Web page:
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If Narrative is a way of 'collecting' and 'disseminating' tacit knowledge

Flickr picture: Automat's: Work Currently Not In ProcessWhy don't we approach those that use "storytelling"as a way of life to assist us with this?

Those in the Knowledge Management (KM) world, whatever that is ... nope, I can't really decide whether it's a real world or one made up by my own desires. Anyway, those that express and interest in KM use a variety of methods to help organisations 'manage' their knowledge. The ultimate goal is to move these organisations from ones that are reactive and passive to their environment to those that are known as "learning organisations".

One of the fun things with 'knowledge' is that it isn't information. It isn't something that you can readily (i.e., in one lifetime and with ease) turn into information that these lovely computers easily use. In fact computers act upon 'data' which an even more granular level to information so we're really stuffed.

What to do? We can wait for computers to catch-up, get faster, cleverer and be able to leap tall buildings in a single CPU cycle. The issue there is that this may never happen as knowledge is a fundamentally human one and computers just ain't gonna get it - not, I believe, in my children's lifetime. Knowledge is information seen with/through everything else you have in your brain - circumstance, context, mood, filters, cultural perspective, natural predispositions ...

So, we use computers (almost exclusively) to record/analyse information but knowledge isn't just information - what to do?

A solution has been proposed that we use "narrative techniques" to distill the essence of the knowledge that can then be shared around - the Cynefin Centre are amongst the leaders in this path.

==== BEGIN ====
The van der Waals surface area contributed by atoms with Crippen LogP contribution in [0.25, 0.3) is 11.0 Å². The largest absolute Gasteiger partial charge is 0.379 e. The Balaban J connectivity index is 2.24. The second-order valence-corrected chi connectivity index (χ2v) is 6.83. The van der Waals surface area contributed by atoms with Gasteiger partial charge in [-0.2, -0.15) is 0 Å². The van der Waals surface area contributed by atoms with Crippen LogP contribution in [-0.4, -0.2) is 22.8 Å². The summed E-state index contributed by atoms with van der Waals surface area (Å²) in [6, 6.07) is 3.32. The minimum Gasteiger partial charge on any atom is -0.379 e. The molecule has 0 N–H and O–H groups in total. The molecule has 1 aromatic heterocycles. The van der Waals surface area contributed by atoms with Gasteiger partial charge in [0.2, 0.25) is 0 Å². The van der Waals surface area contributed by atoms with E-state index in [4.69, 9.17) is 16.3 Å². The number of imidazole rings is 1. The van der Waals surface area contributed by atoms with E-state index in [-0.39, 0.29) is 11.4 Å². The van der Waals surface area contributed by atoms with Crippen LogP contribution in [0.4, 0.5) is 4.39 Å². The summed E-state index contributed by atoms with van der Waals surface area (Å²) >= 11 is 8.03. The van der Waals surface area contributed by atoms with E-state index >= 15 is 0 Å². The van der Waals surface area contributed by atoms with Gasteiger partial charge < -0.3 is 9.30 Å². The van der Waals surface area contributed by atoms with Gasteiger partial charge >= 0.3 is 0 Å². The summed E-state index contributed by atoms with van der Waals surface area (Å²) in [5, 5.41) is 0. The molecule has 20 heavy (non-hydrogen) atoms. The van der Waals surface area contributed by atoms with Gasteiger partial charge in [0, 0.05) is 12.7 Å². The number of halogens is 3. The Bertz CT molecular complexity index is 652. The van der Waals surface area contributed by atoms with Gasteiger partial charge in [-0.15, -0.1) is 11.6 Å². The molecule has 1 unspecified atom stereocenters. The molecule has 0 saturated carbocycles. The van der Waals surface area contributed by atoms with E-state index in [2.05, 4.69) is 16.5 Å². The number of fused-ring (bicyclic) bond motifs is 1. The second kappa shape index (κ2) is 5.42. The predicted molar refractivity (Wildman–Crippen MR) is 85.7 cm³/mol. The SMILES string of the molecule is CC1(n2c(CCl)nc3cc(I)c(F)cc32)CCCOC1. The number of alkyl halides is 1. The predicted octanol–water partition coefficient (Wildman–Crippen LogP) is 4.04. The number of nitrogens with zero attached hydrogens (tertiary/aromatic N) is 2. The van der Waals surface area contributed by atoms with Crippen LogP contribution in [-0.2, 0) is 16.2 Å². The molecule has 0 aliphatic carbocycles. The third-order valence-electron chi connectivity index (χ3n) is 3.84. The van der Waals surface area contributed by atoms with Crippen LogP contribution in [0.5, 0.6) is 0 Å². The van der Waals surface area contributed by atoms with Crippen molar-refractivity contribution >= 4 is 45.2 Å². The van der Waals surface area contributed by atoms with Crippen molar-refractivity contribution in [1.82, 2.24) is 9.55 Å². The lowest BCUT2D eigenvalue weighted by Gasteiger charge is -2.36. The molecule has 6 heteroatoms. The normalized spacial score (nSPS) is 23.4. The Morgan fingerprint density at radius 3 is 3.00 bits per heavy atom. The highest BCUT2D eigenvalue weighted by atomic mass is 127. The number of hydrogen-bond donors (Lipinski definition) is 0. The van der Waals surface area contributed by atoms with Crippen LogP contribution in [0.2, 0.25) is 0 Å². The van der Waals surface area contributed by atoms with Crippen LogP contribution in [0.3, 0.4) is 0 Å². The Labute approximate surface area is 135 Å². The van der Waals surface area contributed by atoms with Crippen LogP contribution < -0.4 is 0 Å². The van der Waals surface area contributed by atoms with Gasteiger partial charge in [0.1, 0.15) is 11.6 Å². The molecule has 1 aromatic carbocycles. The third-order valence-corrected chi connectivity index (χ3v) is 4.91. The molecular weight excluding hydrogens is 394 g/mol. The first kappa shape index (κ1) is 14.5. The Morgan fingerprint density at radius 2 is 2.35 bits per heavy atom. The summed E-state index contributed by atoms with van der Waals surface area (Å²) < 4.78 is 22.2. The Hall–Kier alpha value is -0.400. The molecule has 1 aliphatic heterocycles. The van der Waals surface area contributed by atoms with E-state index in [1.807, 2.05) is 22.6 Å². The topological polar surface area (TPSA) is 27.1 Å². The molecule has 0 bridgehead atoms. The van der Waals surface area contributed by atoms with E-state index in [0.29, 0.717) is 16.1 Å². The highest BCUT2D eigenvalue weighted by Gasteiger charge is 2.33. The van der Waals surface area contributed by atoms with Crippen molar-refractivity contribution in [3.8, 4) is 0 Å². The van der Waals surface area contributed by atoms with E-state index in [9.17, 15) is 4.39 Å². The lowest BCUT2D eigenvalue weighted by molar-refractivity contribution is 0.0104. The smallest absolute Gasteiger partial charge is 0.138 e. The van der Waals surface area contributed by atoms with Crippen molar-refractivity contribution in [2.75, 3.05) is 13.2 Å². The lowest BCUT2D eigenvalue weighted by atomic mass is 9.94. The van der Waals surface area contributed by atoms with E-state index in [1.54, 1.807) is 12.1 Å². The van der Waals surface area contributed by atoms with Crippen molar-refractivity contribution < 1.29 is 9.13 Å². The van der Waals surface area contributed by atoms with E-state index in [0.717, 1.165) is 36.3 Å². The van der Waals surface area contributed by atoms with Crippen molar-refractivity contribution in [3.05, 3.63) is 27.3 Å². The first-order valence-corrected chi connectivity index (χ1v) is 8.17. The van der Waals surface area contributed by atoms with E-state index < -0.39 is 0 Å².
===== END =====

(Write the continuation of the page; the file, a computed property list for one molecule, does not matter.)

The use of narrative within KM (and, in fact, counselling/therapy) has been something that resonates deeply within me. As you know I live my life as stories and therefore it's easy for me to connect with both the theory and the practice.

Today (stick with me here, it is relevant) was the official welcoming of the ex-Banks Peninsula council staff as the amalgamation of Christchurch City Council and Banks Peninsula Council comes into effect. There was the official powhiri in the CCC chambers (which are open the public if you ever wanna come and hear your representatives natter on - ground floor, Civic Offices, 163-173 Tuam Street) and as the speakers waxed lyrically on it struck me that the Maori culture has an oral tradition and that they are natural storytellers (not ALL but you get my drift).

From that I had the question, "Why don't I engage with Maori? ... Heck, why don't I engage with professional storytellers (Peter Jackson, Lynley Dodd, Pio ... )?" These are people that know instinctively how narrative engages us, what brings us in, what doesn't share, what closes a connection, what does and doesn't work.

So why not talk with them! And so, once I have a more defined framework about what I really want to get out of talking with these (and others of the "storytellers" ilk) I will approach them.

BTW: Narrative isn't the be all and end all. I believe that it is one KM 'technique' that can be used to tackle the challenge we have. Another is Social Network Analysis (to give it its nasty scientific title) - story's die with they're not heard and so it's through networks (communities, social groups - formal and informal) that the knowledge travels.